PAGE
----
"Darkest Dungeon focuses on the humanity and psychological vulnerability of the heroes and asks: What emotional toll does a life of adventure take?"
As we all know, dungeons are nasty places. They're smelly, dirty, pestilence-filled shitholes infested with traps and slobbering monsters; full of horror and danger and fear. So why do most games portray them as consequence-free playgrounds for their cast of shiny heroes to beat up and destroy? And, more to the point, why does all this death, destruction and unadulterated terror have absolutely no long term effect on anybody involved? Dark Souls is the only game that springs to mind where the actual environments themselves are thoroughly unpleasant and where all the characters show clear signs of impending insanity but, in general, heroes prance in, slaughter whole communities of monsters and then retire to some tavern somewhere to swap stories and carry on like nothing has happened.
Well. It appears that this is about to change.
Darkest Dungeon is an upcoming game from Red Hook studios and it promises to make its heroes fallible human beings; subject to all the same anxieties and neuroses as the rest of us but just a bit more willing to leave the house. This is a world where your brave warrior has turned to drink, your priest bolts at the first sign of skeletons and the bard is still sat in the tavern muttering to himself and rocking back and forth. Events will affect your characters, they'll develop paranoias and phobias and end up not being able to work with other party members or, conversely, they could get more determined, more fanatical and more confident. Your job is to work out how best to cope with the bad stuff and magnify the good, which adds another dimension to the usual process of allocating points to skills and ruthlessly killing endless hordes of monsters.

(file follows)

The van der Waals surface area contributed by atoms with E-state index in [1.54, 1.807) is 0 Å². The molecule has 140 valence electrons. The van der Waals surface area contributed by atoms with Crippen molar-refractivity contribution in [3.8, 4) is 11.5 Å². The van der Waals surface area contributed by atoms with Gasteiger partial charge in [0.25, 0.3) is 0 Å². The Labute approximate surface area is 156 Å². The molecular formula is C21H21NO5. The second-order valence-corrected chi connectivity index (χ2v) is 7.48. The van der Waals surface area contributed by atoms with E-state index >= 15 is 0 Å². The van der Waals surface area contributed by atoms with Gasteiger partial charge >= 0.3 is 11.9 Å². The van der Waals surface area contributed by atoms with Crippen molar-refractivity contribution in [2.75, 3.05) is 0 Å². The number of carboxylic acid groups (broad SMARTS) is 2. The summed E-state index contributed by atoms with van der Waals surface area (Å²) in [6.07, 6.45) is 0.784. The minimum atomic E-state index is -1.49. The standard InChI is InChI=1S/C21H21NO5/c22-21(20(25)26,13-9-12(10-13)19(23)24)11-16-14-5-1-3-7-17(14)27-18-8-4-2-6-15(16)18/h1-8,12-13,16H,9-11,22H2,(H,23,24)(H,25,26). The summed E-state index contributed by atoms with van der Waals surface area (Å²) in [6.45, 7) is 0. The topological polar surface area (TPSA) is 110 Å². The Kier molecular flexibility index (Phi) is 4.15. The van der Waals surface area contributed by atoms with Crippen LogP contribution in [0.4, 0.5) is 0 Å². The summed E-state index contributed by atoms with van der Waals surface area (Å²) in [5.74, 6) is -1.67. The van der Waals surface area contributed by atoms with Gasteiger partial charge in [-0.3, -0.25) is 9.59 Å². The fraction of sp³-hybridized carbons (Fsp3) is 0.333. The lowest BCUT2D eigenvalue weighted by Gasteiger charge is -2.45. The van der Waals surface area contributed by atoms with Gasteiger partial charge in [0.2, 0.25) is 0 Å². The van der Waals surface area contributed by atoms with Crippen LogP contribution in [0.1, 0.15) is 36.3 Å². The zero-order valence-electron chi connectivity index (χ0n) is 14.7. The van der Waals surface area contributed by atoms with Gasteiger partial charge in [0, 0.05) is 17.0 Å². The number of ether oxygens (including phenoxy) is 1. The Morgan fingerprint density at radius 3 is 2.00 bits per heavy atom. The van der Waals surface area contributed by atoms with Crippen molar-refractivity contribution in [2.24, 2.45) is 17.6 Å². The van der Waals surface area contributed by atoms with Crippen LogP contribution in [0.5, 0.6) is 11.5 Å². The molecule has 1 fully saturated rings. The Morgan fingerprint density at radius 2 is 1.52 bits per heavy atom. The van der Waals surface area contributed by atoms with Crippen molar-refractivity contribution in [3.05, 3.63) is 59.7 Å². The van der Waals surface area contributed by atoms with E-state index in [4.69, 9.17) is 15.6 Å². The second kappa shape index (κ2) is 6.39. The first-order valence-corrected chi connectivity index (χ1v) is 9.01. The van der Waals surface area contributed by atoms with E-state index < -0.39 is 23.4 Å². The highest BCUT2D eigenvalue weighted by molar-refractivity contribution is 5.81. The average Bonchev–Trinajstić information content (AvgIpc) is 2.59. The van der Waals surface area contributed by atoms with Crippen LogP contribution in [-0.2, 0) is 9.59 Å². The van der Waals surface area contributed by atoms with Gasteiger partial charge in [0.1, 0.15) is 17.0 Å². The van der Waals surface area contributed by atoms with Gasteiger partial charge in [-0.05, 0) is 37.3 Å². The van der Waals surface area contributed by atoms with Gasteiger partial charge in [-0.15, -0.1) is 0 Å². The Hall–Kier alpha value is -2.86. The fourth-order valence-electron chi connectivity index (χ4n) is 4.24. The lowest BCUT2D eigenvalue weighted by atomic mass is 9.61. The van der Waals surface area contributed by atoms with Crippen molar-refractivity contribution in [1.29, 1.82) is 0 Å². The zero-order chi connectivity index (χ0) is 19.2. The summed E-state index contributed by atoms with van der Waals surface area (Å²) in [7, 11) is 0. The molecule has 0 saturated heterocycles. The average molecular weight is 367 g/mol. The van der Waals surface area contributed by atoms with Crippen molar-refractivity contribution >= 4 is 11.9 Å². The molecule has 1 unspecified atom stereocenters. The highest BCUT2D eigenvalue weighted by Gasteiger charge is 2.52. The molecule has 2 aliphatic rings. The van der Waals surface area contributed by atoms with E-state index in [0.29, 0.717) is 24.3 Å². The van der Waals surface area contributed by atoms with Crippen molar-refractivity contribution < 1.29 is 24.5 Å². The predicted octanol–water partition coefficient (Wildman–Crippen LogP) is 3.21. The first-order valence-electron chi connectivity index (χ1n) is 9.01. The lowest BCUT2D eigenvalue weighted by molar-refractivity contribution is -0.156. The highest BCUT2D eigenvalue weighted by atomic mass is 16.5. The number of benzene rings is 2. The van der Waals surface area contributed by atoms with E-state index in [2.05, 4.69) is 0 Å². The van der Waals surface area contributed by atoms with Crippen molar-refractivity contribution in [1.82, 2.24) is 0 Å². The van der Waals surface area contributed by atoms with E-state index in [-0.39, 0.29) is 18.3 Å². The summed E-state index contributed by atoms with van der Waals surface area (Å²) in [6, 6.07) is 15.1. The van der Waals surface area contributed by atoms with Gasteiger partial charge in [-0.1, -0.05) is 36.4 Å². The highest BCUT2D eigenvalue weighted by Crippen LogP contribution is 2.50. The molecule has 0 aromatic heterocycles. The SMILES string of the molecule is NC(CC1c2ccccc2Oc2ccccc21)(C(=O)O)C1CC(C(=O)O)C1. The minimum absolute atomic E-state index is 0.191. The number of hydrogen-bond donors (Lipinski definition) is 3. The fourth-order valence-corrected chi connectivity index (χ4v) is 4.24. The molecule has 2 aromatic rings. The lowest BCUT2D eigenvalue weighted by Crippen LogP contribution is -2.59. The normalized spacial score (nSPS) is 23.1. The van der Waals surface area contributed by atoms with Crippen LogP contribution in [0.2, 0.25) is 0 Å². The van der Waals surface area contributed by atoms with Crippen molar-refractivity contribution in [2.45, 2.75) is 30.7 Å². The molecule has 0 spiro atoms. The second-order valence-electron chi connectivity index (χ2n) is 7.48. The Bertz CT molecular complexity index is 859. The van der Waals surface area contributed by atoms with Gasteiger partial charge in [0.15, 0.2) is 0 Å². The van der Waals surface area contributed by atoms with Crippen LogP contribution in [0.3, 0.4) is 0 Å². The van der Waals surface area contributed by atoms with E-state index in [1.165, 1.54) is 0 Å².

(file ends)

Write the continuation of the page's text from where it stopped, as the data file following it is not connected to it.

It also makes you wonder why this hasn't been done before. Call of Cthulhu does it, but even that took the easy way out when trying to translate insanity into a videogame. The aforementioned Dark Souls does it to the player, rather than the character, and there was also the rather excellent Eternal Darkness, but really the mental effects of a character's experiences are very rarely tackled.
It's still extremely early stages as the game was only announced a few days ago but signs are good. I like the art style, especially the plague mask on the doctor, and it looks like it could be a gritty take on a rather tired genre, if done right. Red Hook are planning on a release in Autumn next year but will almost definitely have a Kickstarter before then. You can find the website here and sign up to the mailing list to get updates on their progress, or you can follow them on twitter @darkestdungeon
Be careful out there.